Photos by JoAnna DeRemer/ Review by Rick Hiduk
Once The Mix (above) filled the dance floor at the Highway Inn on Oct. 3, followers of the band and new fans were in motion for the rest of the night.
Six-member ensemble The Mix challenged the notion that bands aren’t filling bars in the area lately by packing the Highway Inn in Wyoming County last Friday night. The Scranton-based group certainly won some new fans and gave patrons an opportunity to shake loose the here-comes-colder-weather blues.
I’d been hearing a lot about the band, as they slowly found their way into the Endless Mountains. I kept missing them at the (now closed) Creekside Inn but repeatedly heard that they were burning down the house with a nearly non-stop beat and a wide range of music from the 1960s to today.
From their kickoff on Oct. 3 with a John Mellencamp standard, it was obvious that the group was comprised of very talented performers. Patrons immediately tuned in to Nina Mattioli’s vocals and agreed that The Mix was likely one of the best bands that had been booked at the Highway Inn in some time.
The first set was primarily composed of classic rock hits, which served as an adequate warm-up for the crowd, as it was hard not to at least sing along. Though I also found the abilities of additional band members Mike Simon, Matt Clapper, Nick Sapiego, Dave Gaiardo, and Sal Burcheri to be impressive, I’m so over classic rock that I was anxious for something different as they began their second set.
That’s when The Mix starts to turn up the heat with the addition of classic disco and more current rock songs. Their medley of Michael Jackson hits that included snippets of Jackson 5 songs was killer, and the dance floor was never empty again after they nailed “Bust a’Move” and “Brick House.” In their final set, they wowed me with an excellent cover of “Blurred Lines.”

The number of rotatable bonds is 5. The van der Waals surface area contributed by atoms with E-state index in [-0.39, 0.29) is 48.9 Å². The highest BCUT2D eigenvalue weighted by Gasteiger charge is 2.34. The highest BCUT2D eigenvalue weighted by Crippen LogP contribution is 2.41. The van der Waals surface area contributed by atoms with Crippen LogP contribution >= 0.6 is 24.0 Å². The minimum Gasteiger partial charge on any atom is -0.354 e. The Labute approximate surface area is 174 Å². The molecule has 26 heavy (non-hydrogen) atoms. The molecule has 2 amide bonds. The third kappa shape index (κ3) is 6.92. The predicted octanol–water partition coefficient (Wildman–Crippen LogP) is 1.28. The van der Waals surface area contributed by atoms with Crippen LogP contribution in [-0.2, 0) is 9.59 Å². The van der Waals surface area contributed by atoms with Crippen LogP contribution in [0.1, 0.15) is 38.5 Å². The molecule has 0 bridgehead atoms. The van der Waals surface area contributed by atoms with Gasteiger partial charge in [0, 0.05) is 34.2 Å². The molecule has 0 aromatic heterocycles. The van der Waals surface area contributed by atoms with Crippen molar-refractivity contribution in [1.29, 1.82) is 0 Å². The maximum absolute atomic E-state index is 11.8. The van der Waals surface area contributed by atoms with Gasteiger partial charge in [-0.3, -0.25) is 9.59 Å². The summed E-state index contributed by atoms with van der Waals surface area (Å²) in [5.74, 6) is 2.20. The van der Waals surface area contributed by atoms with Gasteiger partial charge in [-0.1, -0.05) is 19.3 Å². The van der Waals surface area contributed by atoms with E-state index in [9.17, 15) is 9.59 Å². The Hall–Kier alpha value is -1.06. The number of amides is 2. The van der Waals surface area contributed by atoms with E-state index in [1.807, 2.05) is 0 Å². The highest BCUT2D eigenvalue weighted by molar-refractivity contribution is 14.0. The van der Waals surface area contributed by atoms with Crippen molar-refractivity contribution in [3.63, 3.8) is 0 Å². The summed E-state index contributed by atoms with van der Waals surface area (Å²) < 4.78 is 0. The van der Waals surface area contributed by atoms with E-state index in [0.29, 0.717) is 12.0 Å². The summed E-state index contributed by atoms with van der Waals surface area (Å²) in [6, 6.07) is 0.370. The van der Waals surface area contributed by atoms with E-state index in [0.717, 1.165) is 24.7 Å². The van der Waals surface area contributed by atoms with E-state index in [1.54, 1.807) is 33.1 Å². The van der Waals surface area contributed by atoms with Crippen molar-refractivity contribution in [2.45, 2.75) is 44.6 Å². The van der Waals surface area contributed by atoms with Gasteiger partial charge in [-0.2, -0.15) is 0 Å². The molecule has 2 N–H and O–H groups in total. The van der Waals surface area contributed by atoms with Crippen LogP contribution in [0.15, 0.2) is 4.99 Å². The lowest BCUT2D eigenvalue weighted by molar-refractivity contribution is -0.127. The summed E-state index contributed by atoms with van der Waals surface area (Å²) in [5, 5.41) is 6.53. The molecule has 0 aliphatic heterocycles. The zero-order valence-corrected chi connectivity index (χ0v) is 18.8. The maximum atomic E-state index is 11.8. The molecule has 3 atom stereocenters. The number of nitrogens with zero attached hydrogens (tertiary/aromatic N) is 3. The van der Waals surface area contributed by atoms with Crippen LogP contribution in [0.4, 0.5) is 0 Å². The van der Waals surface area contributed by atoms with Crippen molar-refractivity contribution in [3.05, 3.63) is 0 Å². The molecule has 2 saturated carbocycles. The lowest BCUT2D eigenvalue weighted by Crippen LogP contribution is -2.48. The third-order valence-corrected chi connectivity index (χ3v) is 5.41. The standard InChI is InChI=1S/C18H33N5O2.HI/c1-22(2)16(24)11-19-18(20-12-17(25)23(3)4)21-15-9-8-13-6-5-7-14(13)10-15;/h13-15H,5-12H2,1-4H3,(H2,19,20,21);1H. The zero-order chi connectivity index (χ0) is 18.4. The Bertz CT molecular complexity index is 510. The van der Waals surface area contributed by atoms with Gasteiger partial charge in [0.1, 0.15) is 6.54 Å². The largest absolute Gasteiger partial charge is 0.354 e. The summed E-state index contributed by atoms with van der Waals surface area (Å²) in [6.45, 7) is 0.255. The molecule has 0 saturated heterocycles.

Many bands claim to offer a variety of music, but sometimes style gets in the way of substance. In other words, making every song their own can also mean that every song by a band sounds the same. Pulling off a repertoire that includes faithful covers of both rock and disco/dance music takes both courage and extreme talent. I challenge the band to put a few more authentic country hits in their song folders, especially as they continue to explore the Endless Mountains.
No band will ever please everyone in attendance, which I was reminded of the next morning when I bumped into a woman who’d also seen The Mix the night before. As I noted above, I found a number of the classic rock songs to be well-played but boring. On the contrary, that’s what she loved most about The Mix, and she had no appreciation for the more current hits that the band had played. It was only then that I realized that the two of us were rarely on the dance floor at the same time.
That’s an important observation in that crowds on band nights often shift throughout the course of the evening. If the band is playing rock, and they are in the mood for country or dance, they’re quickly off to another bar to find what they want. With The Mix at the helm, patrons who arrived early stayed until the music was done, and there was much less hit-and-run traffic. Those who stopped in once the party was rolling apparently realized that they weren’t likely to find a better time elsewhere.
(PS – Good bands make for happy bartenders too. Jen was singing behind the bar all night as she zipped back and forth, keeping customers filled up.)
Overall, The Mix’s repertoire is somewhat similar to the variety of hits that local all-star ensemble am radio brings to the stage. The biggest difference is that The Mix is able to deliver a similar level of energy with just six members, making them an extremely good deal for owners of smaller venues.
Due to their success this past weekend, The Mix will return to the Highway Inn on Saturday, Nov. 22.